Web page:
It was truly like searching for a needle in a haystack: finding an average-dog-size mammal in a vast expanse of boreal forest larger than the state of California. Yet our seven-year effort at the conservation organization WCS Canada to survey the elusive wolverine in the province of Ontario has provided us with a much clearer picture of how this threatened species is faring in its easternmost North American outpost.
Wolverines, especially males, have home ranges as large as 1,000 square kilometers. To properly understand their status requires searching over a substantial survey area. We realized that for these animals, a capture, tag and release strategy simply was not going to provide the big picture analysis needed to understand their province-wide distribution and would be enormously expensive to undertake. So we took to the sky.
Taking off from a remote northern airstrip, we flew roughly 150 transects between 2003 and 2012 over the vast and unroaded wilds of Ontario’s Far North region. The trips relied exclusively on small two-seater airplanes flown by pilots from Alaska who were also expert trackers. In all, we flew almost 70,000 kilometers over seven winters.
Wolverines are most closely related to otters and badgers (and similar in size), but are often imagined as large carnivores given their outsized reputation, fueled by real stories of conflict with trappers (not to mention Marvel Comics tales). From our conversations with First Nations elders and hunters, as well as an examination of trapping and hunting records, we knew that wolverines could still be found in Ontario, but no one was sure how widespread they were or whether there was even a reproducing population.
A hundred years ago, it may have been easier to find wolverines. At the time, they inhabited much of Canada and parts of the northern and western U.S. Between the mid-1800s and the 1950s, however, a number of factors led to their decline outside remote areas like Ontario’s northern boreal forest: direct killing, land-use changes, a reduction in their prey, and climate changes that altered snow conditions (wolverines depend on deep snow to hide dens).
We designed our survey flights both to cover as much ground as possible and to zero in on areas of interest that we could search more intensively. These included places like the southern edge of the survey area, where forestry is ongoing, and the “Ring of Fire”—a region of heavy interest for mining development with major deposits of chromite and nickel.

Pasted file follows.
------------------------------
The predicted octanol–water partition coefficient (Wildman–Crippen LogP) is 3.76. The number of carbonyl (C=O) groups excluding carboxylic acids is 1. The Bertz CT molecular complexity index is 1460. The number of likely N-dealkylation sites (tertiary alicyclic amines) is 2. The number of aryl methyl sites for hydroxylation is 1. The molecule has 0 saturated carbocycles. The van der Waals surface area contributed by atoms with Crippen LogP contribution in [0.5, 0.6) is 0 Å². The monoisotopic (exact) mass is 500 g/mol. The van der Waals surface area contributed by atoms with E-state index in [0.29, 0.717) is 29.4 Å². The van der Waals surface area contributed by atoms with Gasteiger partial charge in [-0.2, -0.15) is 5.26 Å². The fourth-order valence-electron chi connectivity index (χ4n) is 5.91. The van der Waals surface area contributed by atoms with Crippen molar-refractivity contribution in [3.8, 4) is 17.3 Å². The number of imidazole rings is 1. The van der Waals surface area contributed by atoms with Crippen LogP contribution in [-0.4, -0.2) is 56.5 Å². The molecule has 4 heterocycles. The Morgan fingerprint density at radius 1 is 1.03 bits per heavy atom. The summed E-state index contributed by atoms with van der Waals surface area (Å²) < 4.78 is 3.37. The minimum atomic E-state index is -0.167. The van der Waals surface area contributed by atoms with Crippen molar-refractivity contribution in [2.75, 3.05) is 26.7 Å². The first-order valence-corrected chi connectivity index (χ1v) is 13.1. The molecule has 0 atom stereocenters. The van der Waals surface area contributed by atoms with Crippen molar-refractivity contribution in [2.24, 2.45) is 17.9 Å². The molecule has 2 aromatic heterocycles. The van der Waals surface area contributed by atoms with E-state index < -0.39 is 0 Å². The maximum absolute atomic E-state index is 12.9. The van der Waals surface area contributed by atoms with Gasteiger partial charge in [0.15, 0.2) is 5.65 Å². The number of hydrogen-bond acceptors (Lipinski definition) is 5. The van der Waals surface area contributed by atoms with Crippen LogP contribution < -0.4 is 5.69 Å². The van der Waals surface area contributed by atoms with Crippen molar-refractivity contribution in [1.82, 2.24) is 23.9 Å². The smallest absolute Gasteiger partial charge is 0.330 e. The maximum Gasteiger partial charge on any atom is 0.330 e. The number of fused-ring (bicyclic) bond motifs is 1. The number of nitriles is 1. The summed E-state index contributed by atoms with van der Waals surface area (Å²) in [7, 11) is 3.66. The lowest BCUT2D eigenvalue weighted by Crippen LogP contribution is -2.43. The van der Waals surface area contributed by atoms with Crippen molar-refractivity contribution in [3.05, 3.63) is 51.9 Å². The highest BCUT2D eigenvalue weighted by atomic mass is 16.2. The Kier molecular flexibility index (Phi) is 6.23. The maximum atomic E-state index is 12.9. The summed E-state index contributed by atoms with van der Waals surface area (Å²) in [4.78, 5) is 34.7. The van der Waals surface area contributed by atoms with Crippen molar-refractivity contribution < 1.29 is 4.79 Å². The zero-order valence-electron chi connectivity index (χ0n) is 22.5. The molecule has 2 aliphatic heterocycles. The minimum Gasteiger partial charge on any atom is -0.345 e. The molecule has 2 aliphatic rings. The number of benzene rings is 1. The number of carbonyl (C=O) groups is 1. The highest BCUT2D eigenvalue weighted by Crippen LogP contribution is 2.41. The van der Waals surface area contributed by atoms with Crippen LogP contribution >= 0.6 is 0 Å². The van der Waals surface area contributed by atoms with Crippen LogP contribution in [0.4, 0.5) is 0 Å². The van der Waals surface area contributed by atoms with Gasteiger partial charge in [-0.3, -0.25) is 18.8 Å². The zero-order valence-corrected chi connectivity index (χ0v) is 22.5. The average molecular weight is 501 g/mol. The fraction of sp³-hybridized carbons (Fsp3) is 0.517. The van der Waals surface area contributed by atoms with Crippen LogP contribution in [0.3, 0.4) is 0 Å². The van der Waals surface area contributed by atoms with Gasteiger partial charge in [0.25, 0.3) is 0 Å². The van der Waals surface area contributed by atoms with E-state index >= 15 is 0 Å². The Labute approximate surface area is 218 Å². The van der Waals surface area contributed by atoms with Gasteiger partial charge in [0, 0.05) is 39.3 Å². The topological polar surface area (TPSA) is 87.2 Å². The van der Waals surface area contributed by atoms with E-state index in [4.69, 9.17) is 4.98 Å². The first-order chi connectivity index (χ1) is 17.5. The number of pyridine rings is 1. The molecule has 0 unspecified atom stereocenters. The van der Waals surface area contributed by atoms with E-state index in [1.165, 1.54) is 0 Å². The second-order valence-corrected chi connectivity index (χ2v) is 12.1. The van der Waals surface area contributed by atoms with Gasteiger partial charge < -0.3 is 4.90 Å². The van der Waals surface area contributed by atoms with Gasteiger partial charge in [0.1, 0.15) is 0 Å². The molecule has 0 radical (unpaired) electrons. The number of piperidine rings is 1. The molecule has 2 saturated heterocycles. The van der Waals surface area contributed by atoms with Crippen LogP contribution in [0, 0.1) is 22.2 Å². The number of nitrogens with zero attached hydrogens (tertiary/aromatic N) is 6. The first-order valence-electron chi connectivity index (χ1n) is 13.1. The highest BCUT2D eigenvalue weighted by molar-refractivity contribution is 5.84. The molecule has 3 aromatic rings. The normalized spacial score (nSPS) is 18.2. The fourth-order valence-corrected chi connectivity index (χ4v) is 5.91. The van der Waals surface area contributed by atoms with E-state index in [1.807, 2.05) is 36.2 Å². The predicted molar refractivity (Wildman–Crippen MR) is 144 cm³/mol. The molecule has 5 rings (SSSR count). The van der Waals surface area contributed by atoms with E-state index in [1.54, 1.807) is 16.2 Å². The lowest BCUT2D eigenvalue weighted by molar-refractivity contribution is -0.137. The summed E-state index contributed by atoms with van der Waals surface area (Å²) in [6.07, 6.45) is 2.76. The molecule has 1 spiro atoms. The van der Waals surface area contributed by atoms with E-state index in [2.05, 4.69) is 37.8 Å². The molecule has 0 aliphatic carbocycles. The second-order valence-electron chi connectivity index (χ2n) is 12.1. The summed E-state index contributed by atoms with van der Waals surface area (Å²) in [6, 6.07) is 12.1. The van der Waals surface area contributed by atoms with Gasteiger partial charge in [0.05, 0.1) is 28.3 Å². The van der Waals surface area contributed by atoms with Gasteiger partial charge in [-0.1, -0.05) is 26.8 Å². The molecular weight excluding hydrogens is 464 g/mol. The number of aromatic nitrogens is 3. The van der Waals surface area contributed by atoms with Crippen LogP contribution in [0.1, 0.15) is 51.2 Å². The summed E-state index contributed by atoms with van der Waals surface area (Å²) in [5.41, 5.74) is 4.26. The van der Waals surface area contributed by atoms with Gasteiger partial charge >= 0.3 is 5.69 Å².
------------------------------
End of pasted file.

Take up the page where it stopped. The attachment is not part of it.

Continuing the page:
Our team counted on the exhaustive effort of flying over a map layout of more than 3,000 hexagon-shaped cells to yield enough information to accurately predict whether or not wolverines were likely to be found in adjacent cells or cells where they had not been detected but might be. This involved building a sort of “prediction engine” that combined factors such as habitat conditions, human presence and climate factors to calculate the likelihood that wolverines were present in an area.
We detected signs of wolverines—mostly tracks, but in one case an unusually determined animal who guarded a kill even as the aircraft circled above—during only about 14 percent of the flights, which made the ability to predict where else wolverines might be all the more important.
Failing to see tracks in hundreds of cells was not for lack of trying—we flew over each of the surveyed cells from one to nine times. It helped that over the multitude of flights, we were able to develop a “search image” for where we are most likely to find tracks: around lake edges; over and around beaver houses; in a fast, straight line down a lake or clearing.
Our two-person crews flew low and slow on days with sunny or bright overcast skies after at least an inch of fresh snow had fallen to ensure the best chance to see tracks. It was a grueling effort, with temperatures often well below zero and hours spent flying over areas without a single human inhabitant or community. But at the same time, what a gift it was to have a bird’s eye view of this remarkable, globally important area. And it yielded results, with a picture emerging of a wolverine stronghold in the northwest quadrant of the province and, equally importantly, better insights into where the animals were not found—and why.
Along the southern edge of the survey area, for example, our team found few signs of wolverine despite the fact that suitable habitat, plentiful game and plenty of snow could all still be found here. The two key differences between this area and areas further north seemed to be human activity—particularly roads and logging operations that are not found north of about 51 degrees latitude currently in Ontario—and climate. This added to the existing evidence that wolverines do not thrive in areas with high levels of human activity or development and that they may also be vulnerable to a changing climate.
Our survey yielded valuable baseline information on wolverine status in Ontario at a time when the core territory of wolverines in the province increasingly overlaps with areas of keen interest for the extraction of natural resources. That means that in the not-too-distant future, wolverine habitat could be dotted with new mines and criss-crossed by new roads.
Knowing what we know now about where wolverines are and aren’t, we can clearly see the need for regional-scale conservation planning before their core habitat is opened to industrial development. For wolverines, there will be nowhere to hide if we simply carry on with business as usual in this critically important area.